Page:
Surprise NAFTA deal sets the stage for the week
OCT. 01, 2018
- Last week saw a minor pullback for equities, though most indexes remain close to an all-time high. September ended with a 1% gain for the S&P 500 Index and the third quarter had its best quarterly return in three years. We are now in the seasonally-strong month of October, which has been the best month for returns over the past 20 years, and is particularly strong during midterm election years.
- The news last week focused on the Fed Funds hike, which was widely expected, with few changes to the commentary. There were slight upward adjustments to the outlook for economic growth, though the bond market took it in stride, with short and long rates roughly unchanged for the week. Economic data last week was mostly encouraging, including tame inflation, improving personal income, spending and confidence, though durable goods orders and pending home sales were weaker than expected.
- We received news overnight that the U.S. and Canada have reached a deal to overhaul NAFTA, adding them to the agreement that was already reached between the U.S. and Mexico. This came as a bit of a surprise to investors, as talks seemed to have stalled last week, and as a result, futures are pointing to a strong open this morning. The inclusion of Canada was encouraged by Congress, who will have to pass the revised legislation after the midterms, so passage is far from certain.
With the end of the third quarter behind us, we will slowly transition to earnings season. Pre-announcements have been notably weak, with three-quarters to the downside, but this is a less important metric than in the past, as only about one-in-five companies in the S&P 500 Index issued pre-announcements. Growth is expected to be 21% on 8% revenue growth. This would be a slight deceleration from the 25% from the past two quarters, but still very strong. Commentary around trade tensions will be closely monitored, as will be the headwind from a strong dollar.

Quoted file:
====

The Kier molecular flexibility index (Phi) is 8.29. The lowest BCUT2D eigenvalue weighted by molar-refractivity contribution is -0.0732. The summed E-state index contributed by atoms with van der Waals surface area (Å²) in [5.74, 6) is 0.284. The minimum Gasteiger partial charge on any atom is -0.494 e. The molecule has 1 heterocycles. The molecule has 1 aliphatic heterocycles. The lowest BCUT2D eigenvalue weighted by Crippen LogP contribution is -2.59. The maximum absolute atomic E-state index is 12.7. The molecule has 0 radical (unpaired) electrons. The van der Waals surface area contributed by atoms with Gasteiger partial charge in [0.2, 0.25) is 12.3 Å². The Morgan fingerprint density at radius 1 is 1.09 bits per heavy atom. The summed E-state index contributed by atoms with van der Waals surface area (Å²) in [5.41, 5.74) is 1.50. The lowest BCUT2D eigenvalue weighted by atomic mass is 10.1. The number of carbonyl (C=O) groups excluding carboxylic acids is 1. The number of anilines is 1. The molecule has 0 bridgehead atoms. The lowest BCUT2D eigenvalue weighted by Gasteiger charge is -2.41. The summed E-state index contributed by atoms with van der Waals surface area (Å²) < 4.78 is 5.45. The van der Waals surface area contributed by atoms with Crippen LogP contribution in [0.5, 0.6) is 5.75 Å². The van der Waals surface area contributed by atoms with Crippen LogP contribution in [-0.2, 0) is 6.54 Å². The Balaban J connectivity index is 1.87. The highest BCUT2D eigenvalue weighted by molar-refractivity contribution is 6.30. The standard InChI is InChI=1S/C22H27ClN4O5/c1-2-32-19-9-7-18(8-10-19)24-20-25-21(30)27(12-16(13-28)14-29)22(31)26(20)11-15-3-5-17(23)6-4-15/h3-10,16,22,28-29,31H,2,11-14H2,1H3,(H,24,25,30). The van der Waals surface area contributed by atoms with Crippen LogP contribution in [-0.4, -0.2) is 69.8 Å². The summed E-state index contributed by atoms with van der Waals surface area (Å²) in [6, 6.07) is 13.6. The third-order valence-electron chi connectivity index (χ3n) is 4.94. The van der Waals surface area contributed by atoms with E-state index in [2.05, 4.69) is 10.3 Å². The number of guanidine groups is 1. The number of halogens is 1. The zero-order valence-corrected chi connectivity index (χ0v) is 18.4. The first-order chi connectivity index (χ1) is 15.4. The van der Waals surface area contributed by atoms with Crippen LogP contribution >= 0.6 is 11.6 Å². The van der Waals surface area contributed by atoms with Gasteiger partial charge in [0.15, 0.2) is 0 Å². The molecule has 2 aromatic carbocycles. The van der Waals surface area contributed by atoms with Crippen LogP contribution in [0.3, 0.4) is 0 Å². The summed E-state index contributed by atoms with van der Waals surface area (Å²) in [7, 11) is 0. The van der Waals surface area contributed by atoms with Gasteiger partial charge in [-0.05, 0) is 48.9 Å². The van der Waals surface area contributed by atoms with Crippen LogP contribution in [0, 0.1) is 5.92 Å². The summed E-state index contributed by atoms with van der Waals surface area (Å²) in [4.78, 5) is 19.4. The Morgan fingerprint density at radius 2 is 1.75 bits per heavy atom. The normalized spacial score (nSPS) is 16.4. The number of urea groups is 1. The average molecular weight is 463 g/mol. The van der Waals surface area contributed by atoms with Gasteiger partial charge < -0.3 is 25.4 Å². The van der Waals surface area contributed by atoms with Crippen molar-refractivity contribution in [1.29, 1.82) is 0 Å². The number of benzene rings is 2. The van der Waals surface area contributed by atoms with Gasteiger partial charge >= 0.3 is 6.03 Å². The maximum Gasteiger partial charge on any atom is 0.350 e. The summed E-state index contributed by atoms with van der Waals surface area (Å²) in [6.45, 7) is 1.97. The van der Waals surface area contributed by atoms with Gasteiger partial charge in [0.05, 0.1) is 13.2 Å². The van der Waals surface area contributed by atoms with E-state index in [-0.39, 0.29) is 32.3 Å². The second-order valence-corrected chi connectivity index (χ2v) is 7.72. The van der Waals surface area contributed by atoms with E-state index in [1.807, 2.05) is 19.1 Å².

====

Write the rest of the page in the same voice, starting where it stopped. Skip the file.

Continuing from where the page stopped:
While progress on the NAFTA deal is encouraging, relations with China remain strained. China cancelled trade talks that were scheduled for last week, and have cancelled the annual security meeting with Defense Secretary Mattis after the Trump administration imposed sanctions on a Chinese state military company for buying weapons from Russia. Vice President Pence is expected to give a speech this week on concerns over China’s international behavior. Meanwhile, September manufacturing activity in China slowed, with PMI readings at the lowest level since February.
PMI readings were also quite weak in Europe, falling to the lowest level in two years. Export activity was weak, and uncertainty around trade is impacting confidence. Leaders in Italy agreed to a budget that will expand spending programs and bring the deficit to 2.4% of GDP. The E.U. commission is planning to reject the proposal, further highlighting geopolitical risk in Europe.
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